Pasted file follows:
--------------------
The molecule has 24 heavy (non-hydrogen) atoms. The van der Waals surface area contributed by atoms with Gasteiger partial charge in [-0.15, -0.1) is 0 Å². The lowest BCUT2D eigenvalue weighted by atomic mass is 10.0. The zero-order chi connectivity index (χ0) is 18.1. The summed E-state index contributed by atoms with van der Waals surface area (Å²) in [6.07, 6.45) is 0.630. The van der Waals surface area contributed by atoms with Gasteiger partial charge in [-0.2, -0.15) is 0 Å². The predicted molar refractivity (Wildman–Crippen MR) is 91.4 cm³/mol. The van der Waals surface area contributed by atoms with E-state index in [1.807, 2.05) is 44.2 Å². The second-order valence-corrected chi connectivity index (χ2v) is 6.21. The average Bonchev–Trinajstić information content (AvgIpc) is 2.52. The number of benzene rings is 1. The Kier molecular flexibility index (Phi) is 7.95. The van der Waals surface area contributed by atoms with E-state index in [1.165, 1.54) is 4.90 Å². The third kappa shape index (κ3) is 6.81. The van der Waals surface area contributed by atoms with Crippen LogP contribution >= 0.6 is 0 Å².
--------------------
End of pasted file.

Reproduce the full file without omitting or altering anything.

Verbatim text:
The molecule has 24 heavy (non-hydrogen) atoms. The van der Waals surface area contributed by atoms with Gasteiger partial charge in [-0.15, -0.1) is 0 Å². The lowest BCUT2D eigenvalue weighted by atomic mass is 10.0. The zero-order chi connectivity index (χ0) is 18.1. The summed E-state index contributed by atoms with van der Waals surface area (Å²) in [6.07, 6.45) is 0.630. The van der Waals surface area contributed by atoms with Gasteiger partial charge in [-0.2, -0.15) is 0 Å². The predicted molar refractivity (Wildman–Crippen MR) is 91.4 cm³/mol. The van der Waals surface area contributed by atoms with E-state index in [1.807, 2.05) is 44.2 Å². The second-order valence-corrected chi connectivity index (χ2v) is 6.21. The average Bonchev–Trinajstić information content (AvgIpc) is 2.52. The number of benzene rings is 1. The Kier molecular flexibility index (Phi) is 7.95. The van der Waals surface area contributed by atoms with E-state index in [1.165, 1.54) is 4.90 Å². The third kappa shape index (κ3) is 6.81. The van der Waals surface area contributed by atoms with Crippen LogP contribution >= 0.6 is 0 Å².